Two of those drives combined to lose 14 yards, while the third was a 12-play, 54-yard drive that chewed up 6:59 of clock time, but still resulted in a punt. In theory, a Bears defense that ranks in the top-10 in scoring and yardage should have stopped a Giants offense led by a struggling Eli Manning well before their game-winning field goal.

Everything that could go wrong for the Bears went terribly wrong. But if one of those things goes right, we’re not even talking about this.

Should Mitch Trubisky Have Started Ahead of Chase Daniel?

The Situation: Maybe we’re not talking about any of this if QB1 would have been healthy. Of course, “healthy” is the key term here. During FOX’s pregame coverage on Sunday, NFL insider Jay Glazer dropped this nugget:

And Then What Happened: Trubisky didn’t play. The Bears lost.

(Photo by Elsa/Getty Images)

Analysis: If you needed a qualifier to explain Trubisky’s health status, is he really that healthy? I hate trying to answer questions with questions, so let’s dig into this.

What we do know about Trubisky is that he was limited in practices on Wednesday and Thursday, but notably wasn’t medically cleared to throw until Friday’s practice where he let ‘er rip for the first time since suffering the shoulder injury 12 days prior. He would also go on to throw some balls in a brief pre-game warm-up stint in New York.

What we don’t know is anything about how Trubisky was feeling after the throwing sessions. Trubisky can throw all he wants. Is he throwing without pain? Is his shoulder physically where it needs to be? There’s throwing, then there’s throwing a football, and then there’s throwing a football with meaning when giant Giants are rushing you. Trubisky’s health status is still uncertain, so the Bears continued to play it cautiously with their franchise quarterback.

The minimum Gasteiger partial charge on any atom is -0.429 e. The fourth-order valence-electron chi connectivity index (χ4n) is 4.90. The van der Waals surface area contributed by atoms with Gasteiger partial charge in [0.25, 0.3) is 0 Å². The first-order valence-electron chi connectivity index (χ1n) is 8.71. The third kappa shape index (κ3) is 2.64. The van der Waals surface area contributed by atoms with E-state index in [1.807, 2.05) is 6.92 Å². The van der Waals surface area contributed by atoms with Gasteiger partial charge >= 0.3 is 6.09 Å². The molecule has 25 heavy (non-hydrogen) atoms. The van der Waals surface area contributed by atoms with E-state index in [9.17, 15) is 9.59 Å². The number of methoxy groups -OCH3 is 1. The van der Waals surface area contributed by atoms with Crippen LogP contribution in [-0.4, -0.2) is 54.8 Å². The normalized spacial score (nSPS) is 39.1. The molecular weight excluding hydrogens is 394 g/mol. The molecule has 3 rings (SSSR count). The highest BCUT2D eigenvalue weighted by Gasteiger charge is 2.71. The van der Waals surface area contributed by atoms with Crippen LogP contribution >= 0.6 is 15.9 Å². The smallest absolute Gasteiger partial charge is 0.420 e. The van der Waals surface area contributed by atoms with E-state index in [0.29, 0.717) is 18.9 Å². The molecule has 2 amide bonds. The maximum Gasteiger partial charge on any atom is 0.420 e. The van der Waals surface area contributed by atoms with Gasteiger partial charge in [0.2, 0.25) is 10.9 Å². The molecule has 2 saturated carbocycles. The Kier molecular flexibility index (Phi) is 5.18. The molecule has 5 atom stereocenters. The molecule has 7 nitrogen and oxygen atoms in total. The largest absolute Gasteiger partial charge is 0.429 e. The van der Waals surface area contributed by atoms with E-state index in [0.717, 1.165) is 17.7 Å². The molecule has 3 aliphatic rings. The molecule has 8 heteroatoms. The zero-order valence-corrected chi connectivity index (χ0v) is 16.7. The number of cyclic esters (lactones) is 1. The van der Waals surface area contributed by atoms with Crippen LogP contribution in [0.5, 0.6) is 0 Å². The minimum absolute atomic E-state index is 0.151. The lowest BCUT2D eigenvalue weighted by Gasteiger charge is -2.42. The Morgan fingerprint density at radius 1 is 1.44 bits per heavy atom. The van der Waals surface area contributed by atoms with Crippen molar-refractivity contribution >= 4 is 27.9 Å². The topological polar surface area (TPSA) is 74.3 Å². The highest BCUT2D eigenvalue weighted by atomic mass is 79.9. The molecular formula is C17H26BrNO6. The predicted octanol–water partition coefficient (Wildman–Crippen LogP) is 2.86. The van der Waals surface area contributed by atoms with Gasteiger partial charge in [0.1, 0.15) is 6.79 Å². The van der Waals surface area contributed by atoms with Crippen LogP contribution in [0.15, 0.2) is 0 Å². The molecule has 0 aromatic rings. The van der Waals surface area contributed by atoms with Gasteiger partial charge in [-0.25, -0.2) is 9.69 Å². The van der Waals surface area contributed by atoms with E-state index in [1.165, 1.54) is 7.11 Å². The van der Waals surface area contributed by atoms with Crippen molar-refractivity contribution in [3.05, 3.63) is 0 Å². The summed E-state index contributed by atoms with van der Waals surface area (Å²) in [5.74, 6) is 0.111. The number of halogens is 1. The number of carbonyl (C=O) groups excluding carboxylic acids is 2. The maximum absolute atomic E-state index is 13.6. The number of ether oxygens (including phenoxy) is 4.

While thinking about Trubisky, I simply couldn’t help but think about Kris Bryant’s shoulder injury that derailed the Cubs’ 2018 season. Different player and sport aside, Cubs fans who happen to be Bears fans should know how tricky shoulder injuries can be and what it looks like when a player is in the lineup despite being less than 100 percent while dealing with a shoulder injury. The impact of Bryant’s injury negatively impacted his production, and with the power numbers down, the middle of the Cubs lineup struggled to find consistency. Frankly, the last thing my heart needs is to see two seasons come off the hinges because of shoulder injuries.

Maybe Trubisky would have played if Sunday’s game was a playoff game. But Sunday’s game wasn’t a playoff game. And even if it was, none of us are sure how ready he would have been.

Moving forward, the Bears still have four games to play and Trubisky could be ready as early as Sunday’s game against the Rams (perhaps better than he would have been without sitting out on Sunday). We’ll know more as soon as Wednesday, when Nagy meets the media to discuss the injury report and more.

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Author: Luis Medina

Luis Medina is a Writer at Bleacher Nation, and you can find him on Twitter at@lcm1986.